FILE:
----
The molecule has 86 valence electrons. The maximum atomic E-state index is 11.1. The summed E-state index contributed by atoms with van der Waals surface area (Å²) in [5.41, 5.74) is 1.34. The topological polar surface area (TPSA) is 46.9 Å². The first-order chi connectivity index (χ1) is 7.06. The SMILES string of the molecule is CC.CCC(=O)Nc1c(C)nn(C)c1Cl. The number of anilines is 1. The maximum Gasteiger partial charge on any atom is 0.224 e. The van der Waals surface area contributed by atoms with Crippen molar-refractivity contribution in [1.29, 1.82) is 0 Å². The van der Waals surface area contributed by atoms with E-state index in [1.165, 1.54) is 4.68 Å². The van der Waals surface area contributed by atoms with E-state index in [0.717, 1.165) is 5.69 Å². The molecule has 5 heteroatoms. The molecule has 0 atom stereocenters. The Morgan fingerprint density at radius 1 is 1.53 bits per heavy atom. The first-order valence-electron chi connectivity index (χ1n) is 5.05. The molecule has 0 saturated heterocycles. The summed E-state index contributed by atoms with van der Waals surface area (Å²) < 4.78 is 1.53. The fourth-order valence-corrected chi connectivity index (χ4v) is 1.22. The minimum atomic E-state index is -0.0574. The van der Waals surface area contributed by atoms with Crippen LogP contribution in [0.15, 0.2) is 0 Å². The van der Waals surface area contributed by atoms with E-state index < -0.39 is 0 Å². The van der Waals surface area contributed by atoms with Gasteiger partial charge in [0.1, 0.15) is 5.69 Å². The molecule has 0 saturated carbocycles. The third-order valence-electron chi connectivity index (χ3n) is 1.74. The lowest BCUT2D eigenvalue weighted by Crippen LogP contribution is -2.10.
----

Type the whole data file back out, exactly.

The molecule has 86 valence electrons. The maximum atomic E-state index is 11.1. The summed E-state index contributed by atoms with van der Waals surface area (Å²) in [5.41, 5.74) is 1.34. The topological polar surface area (TPSA) is 46.9 Å². The first-order chi connectivity index (χ1) is 7.06. The SMILES string of the molecule is CC.CCC(=O)Nc1c(C)nn(C)c1Cl. The number of anilines is 1. The maximum Gasteiger partial charge on any atom is 0.224 e. The van der Waals surface area contributed by atoms with Crippen molar-refractivity contribution in [1.29, 1.82) is 0 Å². The van der Waals surface area contributed by atoms with E-state index in [1.165, 1.54) is 4.68 Å². The van der Waals surface area contributed by atoms with E-state index in [0.717, 1.165) is 5.69 Å². The molecule has 5 heteroatoms. The molecule has 0 atom stereocenters. The Morgan fingerprint density at radius 1 is 1.53 bits per heavy atom. The first-order valence-electron chi connectivity index (χ1n) is 5.05. The molecule has 0 saturated heterocycles. The summed E-state index contributed by atoms with van der Waals surface area (Å²) < 4.78 is 1.53. The fourth-order valence-corrected chi connectivity index (χ4v) is 1.22. The minimum atomic E-state index is -0.0574. The van der Waals surface area contributed by atoms with Crippen LogP contribution in [0.15, 0.2) is 0 Å². The van der Waals surface area contributed by atoms with E-state index < -0.39 is 0 Å². The van der Waals surface area contributed by atoms with Gasteiger partial charge in [0.1, 0.15) is 5.69 Å². The molecule has 0 saturated carbocycles. The third-order valence-electron chi connectivity index (χ3n) is 1.74. The lowest BCUT2D eigenvalue weighted by Crippen LogP contribution is -2.10.